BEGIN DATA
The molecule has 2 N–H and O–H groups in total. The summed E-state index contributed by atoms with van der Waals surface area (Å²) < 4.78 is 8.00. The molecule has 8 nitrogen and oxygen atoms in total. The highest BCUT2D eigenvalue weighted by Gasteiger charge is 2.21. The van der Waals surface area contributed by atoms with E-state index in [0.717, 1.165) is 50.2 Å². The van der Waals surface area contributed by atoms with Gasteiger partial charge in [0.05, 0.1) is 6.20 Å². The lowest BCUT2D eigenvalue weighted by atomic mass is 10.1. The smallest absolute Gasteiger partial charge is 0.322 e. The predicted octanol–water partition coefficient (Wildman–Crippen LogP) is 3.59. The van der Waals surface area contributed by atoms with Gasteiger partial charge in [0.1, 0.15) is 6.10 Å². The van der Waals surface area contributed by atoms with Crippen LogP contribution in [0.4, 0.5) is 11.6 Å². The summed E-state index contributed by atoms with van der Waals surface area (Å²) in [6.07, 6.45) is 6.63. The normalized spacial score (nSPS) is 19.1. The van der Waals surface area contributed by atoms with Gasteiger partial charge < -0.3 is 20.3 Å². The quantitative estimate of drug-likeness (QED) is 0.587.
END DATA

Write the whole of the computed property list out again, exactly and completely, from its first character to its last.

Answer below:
The molecule has 2 N–H and O–H groups in total. The summed E-state index contributed by atoms with van der Waals surface area (Å²) < 4.78 is 8.00. The molecule has 8 nitrogen and oxygen atoms in total. The highest BCUT2D eigenvalue weighted by Gasteiger charge is 2.21. The van der Waals surface area contributed by atoms with E-state index in [0.717, 1.165) is 50.2 Å². The van der Waals surface area contributed by atoms with Gasteiger partial charge in [0.05, 0.1) is 6.20 Å². The lowest BCUT2D eigenvalue weighted by atomic mass is 10.1. The smallest absolute Gasteiger partial charge is 0.322 e. The predicted octanol–water partition coefficient (Wildman–Crippen LogP) is 3.59. The van der Waals surface area contributed by atoms with Gasteiger partial charge in [0.1, 0.15) is 6.10 Å². The van der Waals surface area contributed by atoms with Crippen LogP contribution in [0.4, 0.5) is 11.6 Å². The summed E-state index contributed by atoms with van der Waals surface area (Å²) in [6.07, 6.45) is 6.63. The normalized spacial score (nSPS) is 19.1. The van der Waals surface area contributed by atoms with Gasteiger partial charge < -0.3 is 20.3 Å². The quantitative estimate of drug-likeness (QED) is 0.587.